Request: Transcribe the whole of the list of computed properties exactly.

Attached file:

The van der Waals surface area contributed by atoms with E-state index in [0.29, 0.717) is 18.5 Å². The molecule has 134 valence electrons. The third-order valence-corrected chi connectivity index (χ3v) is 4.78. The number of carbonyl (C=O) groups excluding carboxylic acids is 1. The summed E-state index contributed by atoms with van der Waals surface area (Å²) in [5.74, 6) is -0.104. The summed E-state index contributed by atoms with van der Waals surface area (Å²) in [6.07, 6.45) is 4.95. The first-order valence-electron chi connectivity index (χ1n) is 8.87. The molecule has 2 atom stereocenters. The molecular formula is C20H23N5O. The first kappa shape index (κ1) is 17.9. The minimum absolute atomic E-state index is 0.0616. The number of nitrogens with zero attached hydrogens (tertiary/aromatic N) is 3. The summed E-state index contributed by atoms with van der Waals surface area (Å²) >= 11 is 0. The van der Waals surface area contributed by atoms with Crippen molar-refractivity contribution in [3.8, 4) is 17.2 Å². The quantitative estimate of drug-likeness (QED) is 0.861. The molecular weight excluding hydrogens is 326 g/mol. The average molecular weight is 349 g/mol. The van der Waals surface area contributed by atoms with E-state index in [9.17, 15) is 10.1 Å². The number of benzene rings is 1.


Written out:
The van der Waals surface area contributed by atoms with E-state index in [0.29, 0.717) is 18.5 Å². The molecule has 134 valence electrons. The third-order valence-corrected chi connectivity index (χ3v) is 4.78. The number of carbonyl (C=O) groups excluding carboxylic acids is 1. The summed E-state index contributed by atoms with van der Waals surface area (Å²) in [5.74, 6) is -0.104. The summed E-state index contributed by atoms with van der Waals surface area (Å²) in [6.07, 6.45) is 4.95. The first-order valence-electron chi connectivity index (χ1n) is 8.87. The molecule has 2 atom stereocenters. The molecular formula is C20H23N5O. The first kappa shape index (κ1) is 17.9. The minimum absolute atomic E-state index is 0.0616. The number of nitrogens with zero attached hydrogens (tertiary/aromatic N) is 3. The summed E-state index contributed by atoms with van der Waals surface area (Å²) >= 11 is 0. The van der Waals surface area contributed by atoms with Crippen molar-refractivity contribution in [3.8, 4) is 17.2 Å². The quantitative estimate of drug-likeness (QED) is 0.861. The molecular weight excluding hydrogens is 326 g/mol. The average molecular weight is 349 g/mol. The van der Waals surface area contributed by atoms with E-state index in [9.17, 15) is 10.1 Å². The number of benzene rings is 1.